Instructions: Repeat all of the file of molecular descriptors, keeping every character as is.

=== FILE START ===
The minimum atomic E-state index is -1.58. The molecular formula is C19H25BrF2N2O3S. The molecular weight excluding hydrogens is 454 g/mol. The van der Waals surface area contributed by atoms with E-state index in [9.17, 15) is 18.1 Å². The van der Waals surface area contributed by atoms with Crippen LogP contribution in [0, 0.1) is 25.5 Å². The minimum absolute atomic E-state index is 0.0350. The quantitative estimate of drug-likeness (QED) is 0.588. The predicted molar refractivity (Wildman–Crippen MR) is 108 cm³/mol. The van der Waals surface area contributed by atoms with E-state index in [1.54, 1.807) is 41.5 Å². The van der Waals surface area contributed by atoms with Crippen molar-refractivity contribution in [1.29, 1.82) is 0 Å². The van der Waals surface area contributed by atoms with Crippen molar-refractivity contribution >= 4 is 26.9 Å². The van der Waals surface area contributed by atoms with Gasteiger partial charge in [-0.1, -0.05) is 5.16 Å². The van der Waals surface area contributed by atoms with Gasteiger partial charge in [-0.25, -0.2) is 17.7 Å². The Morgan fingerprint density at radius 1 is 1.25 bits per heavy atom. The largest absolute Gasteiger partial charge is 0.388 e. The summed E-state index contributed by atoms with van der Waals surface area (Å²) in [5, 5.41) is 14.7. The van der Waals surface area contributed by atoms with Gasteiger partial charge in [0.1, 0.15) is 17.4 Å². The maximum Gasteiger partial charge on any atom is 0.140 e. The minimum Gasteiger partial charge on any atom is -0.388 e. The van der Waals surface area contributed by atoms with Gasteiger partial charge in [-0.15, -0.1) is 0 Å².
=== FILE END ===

The minimum atomic E-state index is -1.58. The molecular formula is C19H25BrF2N2O3S. The molecular weight excluding hydrogens is 454 g/mol. The van der Waals surface area contributed by atoms with E-state index in [9.17, 15) is 18.1 Å². The van der Waals surface area contributed by atoms with Crippen LogP contribution in [0, 0.1) is 25.5 Å². The minimum absolute atomic E-state index is 0.0350. The quantitative estimate of drug-likeness (QED) is 0.588. The predicted molar refractivity (Wildman–Crippen MR) is 108 cm³/mol. The van der Waals surface area contributed by atoms with E-state index in [1.54, 1.807) is 41.5 Å². The van der Waals surface area contributed by atoms with Crippen molar-refractivity contribution in [1.29, 1.82) is 0 Å². The van der Waals surface area contributed by atoms with Crippen molar-refractivity contribution >= 4 is 26.9 Å². The van der Waals surface area contributed by atoms with Gasteiger partial charge in [-0.1, -0.05) is 5.16 Å². The van der Waals surface area contributed by atoms with Gasteiger partial charge in [-0.25, -0.2) is 17.7 Å². The Morgan fingerprint density at radius 1 is 1.25 bits per heavy atom. The largest absolute Gasteiger partial charge is 0.388 e. The summed E-state index contributed by atoms with van der Waals surface area (Å²) in [5, 5.41) is 14.7. The van der Waals surface area contributed by atoms with Gasteiger partial charge in [0.1, 0.15) is 17.4 Å². The maximum Gasteiger partial charge on any atom is 0.140 e. The minimum Gasteiger partial charge on any atom is -0.388 e. The van der Waals surface area contributed by atoms with Gasteiger partial charge in [-0.15, -0.1) is 0 Å².